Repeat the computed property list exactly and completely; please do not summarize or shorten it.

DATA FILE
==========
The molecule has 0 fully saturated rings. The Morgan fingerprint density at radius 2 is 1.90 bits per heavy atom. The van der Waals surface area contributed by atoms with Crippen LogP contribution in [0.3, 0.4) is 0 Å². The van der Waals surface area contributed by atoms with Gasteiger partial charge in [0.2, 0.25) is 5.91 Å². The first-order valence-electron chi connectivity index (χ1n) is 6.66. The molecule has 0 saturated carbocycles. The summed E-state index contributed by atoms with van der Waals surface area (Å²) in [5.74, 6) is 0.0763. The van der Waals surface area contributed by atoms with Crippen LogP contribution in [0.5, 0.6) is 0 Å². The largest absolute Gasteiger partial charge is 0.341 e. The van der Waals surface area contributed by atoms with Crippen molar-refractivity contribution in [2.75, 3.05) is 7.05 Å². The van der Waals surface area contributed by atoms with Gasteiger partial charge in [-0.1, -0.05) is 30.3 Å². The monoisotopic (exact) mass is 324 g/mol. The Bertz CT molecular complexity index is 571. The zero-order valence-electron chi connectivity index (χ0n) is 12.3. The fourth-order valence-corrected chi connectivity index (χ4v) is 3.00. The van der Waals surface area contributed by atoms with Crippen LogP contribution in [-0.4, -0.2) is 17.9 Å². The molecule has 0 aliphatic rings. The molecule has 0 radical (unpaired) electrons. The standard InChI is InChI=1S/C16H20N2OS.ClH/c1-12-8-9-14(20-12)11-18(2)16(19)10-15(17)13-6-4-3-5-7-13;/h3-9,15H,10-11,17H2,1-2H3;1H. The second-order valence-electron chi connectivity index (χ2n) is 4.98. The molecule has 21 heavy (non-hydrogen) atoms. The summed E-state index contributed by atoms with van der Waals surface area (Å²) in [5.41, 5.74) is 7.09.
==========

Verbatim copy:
The molecule has 0 fully saturated rings. The Morgan fingerprint density at radius 2 is 1.90 bits per heavy atom. The van der Waals surface area contributed by atoms with Crippen LogP contribution in [0.3, 0.4) is 0 Å². The van der Waals surface area contributed by atoms with Gasteiger partial charge in [0.2, 0.25) is 5.91 Å². The first-order valence-electron chi connectivity index (χ1n) is 6.66. The molecule has 0 saturated carbocycles. The summed E-state index contributed by atoms with van der Waals surface area (Å²) in [5.74, 6) is 0.0763. The van der Waals surface area contributed by atoms with Crippen LogP contribution in [0.5, 0.6) is 0 Å². The largest absolute Gasteiger partial charge is 0.341 e. The van der Waals surface area contributed by atoms with Crippen molar-refractivity contribution in [2.75, 3.05) is 7.05 Å². The van der Waals surface area contributed by atoms with Gasteiger partial charge in [-0.1, -0.05) is 30.3 Å². The monoisotopic (exact) mass is 324 g/mol. The Bertz CT molecular complexity index is 571. The zero-order valence-electron chi connectivity index (χ0n) is 12.3. The fourth-order valence-corrected chi connectivity index (χ4v) is 3.00. The van der Waals surface area contributed by atoms with Crippen LogP contribution in [-0.4, -0.2) is 17.9 Å². The molecule has 0 aliphatic rings. The molecule has 0 radical (unpaired) electrons. The standard InChI is InChI=1S/C16H20N2OS.ClH/c1-12-8-9-14(20-12)11-18(2)16(19)10-15(17)13-6-4-3-5-7-13;/h3-9,15H,10-11,17H2,1-2H3;1H. The second-order valence-electron chi connectivity index (χ2n) is 4.98. The molecule has 21 heavy (non-hydrogen) atoms. The summed E-state index contributed by atoms with van der Waals surface area (Å²) in [5.41, 5.74) is 7.09.